Honey Grove Preservation League

Saving and Documenting the History of Honey Grove, Texas


Photo from the Collection of Rudy Wheeler.  Left to right:  Marie Wheeler (holding a doll), Max Wheeler (holding a puppy), Cliff Wheeler, Max Wheeler Sr., Van Rufus Wheeler, Mrs. Max Wheeler's sister, Mrs. Max Wheeler Sr., Peyton Wheeler and Martha Wheeler.

Photo provided by the Fannin County Museum of History

This house once had a State of Texas historical marker, the location of which is currently unknown.  The building is currently (2013) falling down, but can be seen on the road from Honey Grove to Bonham.


A newspaper article written at the time of the dedication of the historical marker provided the following history:


The home, owned by Mr. and Mrs. John Ivy at the time of the dedication of the marker, was long known in Honey Grove as the Wheeler Place.  It was build in 1854 by Wiley Hulsey, who came to Texas from Tennessee in 1852, settled in Honey Grove and almost immediately began to build this house.  Mr. Hulsey and his wife, the former Malinda Ross, had ten children and they reared their family on this beautiful country place.  Mr. Hulsey died in 1880, and in 1884 the place was sold to Peyton Wheeler and his wife Martha Jane Hamil Wheeler (the daughter of John N. Hamil). 


Mr. Wheeler had 700 acres, 500 of which were under cultivation.  He was a stockholder in the Honey Grove Mill, the Planter's National Bank, and played a prominent part in the early development of Honey Grove.  The Wheeler's have many descendants and they all remember of old home as being a happy place, and some of their nostalgic memories include the old ash hopper which caught the rain from the house to furnish lye for making soap, the windmill and cistern which furnished water to the house from the spring; and the mounted bell in the back which was not only used as a dinner bell but was also used to alert the entire plantation for any number of reasons.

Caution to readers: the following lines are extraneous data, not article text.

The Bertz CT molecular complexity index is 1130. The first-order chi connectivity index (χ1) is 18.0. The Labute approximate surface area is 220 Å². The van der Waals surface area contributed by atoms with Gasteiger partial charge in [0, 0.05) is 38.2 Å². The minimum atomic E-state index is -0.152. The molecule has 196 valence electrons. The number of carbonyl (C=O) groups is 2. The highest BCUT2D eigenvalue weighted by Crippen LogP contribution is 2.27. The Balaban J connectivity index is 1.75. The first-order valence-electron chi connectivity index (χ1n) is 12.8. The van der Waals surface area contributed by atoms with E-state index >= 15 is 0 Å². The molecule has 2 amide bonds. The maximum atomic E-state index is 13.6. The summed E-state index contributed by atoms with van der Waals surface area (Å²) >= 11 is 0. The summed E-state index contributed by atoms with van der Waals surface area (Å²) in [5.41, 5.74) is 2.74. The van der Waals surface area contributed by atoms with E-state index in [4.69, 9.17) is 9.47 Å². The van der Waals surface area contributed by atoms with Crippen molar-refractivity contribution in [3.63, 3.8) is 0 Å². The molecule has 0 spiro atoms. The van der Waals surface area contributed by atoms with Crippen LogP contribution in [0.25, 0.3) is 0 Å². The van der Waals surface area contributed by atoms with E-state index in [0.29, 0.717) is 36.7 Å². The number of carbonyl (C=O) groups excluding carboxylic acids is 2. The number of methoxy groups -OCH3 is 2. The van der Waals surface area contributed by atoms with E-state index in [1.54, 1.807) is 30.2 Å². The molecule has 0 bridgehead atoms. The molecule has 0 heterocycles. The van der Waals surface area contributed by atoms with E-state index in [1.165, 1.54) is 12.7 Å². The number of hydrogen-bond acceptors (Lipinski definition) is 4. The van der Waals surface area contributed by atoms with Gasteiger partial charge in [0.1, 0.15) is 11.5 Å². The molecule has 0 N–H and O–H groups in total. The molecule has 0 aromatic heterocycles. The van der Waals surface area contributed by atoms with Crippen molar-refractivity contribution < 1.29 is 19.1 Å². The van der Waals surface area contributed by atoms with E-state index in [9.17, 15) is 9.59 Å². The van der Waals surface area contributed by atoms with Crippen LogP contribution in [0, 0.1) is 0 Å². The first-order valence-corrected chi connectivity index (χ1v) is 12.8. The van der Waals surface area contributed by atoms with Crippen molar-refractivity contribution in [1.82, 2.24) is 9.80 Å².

It was a custom of the family to have many picnics in the woods back of the house and people came far and wide to enjoy these festive occasions.  The one most prominent in the family history is the one at which General Sam Bell Maxey, the Confederate General from Paris, was the honored guest and principal speaker.


According to the newspaper article in which the above photo appeared, the individuals pictured are: Chloe Wheeler, Dick Wheeler, Minnie Wheeler, Al Wheeler, Cliff Wheeler, Bertram Wheeler, Mrs. Peyton Wheeler, Mattie Wheeler, Peyton Wheeler, John Wheeler and Max Wheeler.

Wheeler House